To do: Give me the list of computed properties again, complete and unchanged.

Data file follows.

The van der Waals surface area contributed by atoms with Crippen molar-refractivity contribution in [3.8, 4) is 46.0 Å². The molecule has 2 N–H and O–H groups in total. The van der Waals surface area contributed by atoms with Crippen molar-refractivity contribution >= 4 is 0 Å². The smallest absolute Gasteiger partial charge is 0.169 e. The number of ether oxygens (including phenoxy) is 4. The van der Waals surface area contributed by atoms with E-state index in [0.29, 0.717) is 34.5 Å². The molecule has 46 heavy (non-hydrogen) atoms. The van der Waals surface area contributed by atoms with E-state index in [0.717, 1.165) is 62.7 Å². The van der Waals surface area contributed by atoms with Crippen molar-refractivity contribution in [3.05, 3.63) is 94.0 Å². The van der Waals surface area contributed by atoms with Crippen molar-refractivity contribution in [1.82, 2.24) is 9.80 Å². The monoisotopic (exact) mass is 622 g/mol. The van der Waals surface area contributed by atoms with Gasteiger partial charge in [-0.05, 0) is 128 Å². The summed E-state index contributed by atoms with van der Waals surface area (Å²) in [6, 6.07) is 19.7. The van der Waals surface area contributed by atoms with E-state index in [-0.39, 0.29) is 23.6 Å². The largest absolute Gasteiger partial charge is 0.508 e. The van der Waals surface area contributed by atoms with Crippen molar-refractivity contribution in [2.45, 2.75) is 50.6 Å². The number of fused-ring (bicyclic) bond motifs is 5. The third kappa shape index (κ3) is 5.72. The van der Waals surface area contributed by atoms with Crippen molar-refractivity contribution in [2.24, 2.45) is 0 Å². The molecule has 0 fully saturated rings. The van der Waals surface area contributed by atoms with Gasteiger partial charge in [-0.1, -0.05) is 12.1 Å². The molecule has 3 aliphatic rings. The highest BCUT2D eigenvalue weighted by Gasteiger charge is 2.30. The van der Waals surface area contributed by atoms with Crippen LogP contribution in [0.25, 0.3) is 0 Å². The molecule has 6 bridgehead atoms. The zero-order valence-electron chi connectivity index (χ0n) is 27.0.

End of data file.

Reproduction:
The van der Waals surface area contributed by atoms with Crippen molar-refractivity contribution in [3.8, 4) is 46.0 Å². The molecule has 2 N–H and O–H groups in total. The van der Waals surface area contributed by atoms with Crippen molar-refractivity contribution >= 4 is 0 Å². The smallest absolute Gasteiger partial charge is 0.169 e. The number of ether oxygens (including phenoxy) is 4. The van der Waals surface area contributed by atoms with E-state index in [0.29, 0.717) is 34.5 Å². The molecule has 46 heavy (non-hydrogen) atoms. The van der Waals surface area contributed by atoms with E-state index in [0.717, 1.165) is 62.7 Å². The van der Waals surface area contributed by atoms with Crippen molar-refractivity contribution in [3.05, 3.63) is 94.0 Å². The van der Waals surface area contributed by atoms with Crippen molar-refractivity contribution in [1.82, 2.24) is 9.80 Å². The monoisotopic (exact) mass is 622 g/mol. The van der Waals surface area contributed by atoms with Gasteiger partial charge in [-0.05, 0) is 128 Å². The summed E-state index contributed by atoms with van der Waals surface area (Å²) in [6, 6.07) is 19.7. The van der Waals surface area contributed by atoms with E-state index in [-0.39, 0.29) is 23.6 Å². The largest absolute Gasteiger partial charge is 0.508 e. The van der Waals surface area contributed by atoms with Crippen molar-refractivity contribution in [2.45, 2.75) is 50.6 Å². The number of fused-ring (bicyclic) bond motifs is 5. The third kappa shape index (κ3) is 5.72. The van der Waals surface area contributed by atoms with Crippen molar-refractivity contribution in [2.24, 2.45) is 0 Å². The molecule has 0 fully saturated rings. The van der Waals surface area contributed by atoms with Gasteiger partial charge in [-0.1, -0.05) is 12.1 Å². The molecule has 3 aliphatic rings. The highest BCUT2D eigenvalue weighted by Gasteiger charge is 2.30. The van der Waals surface area contributed by atoms with Crippen LogP contribution in [0.25, 0.3) is 0 Å². The molecule has 6 bridgehead atoms. The zero-order valence-electron chi connectivity index (χ0n) is 27.0.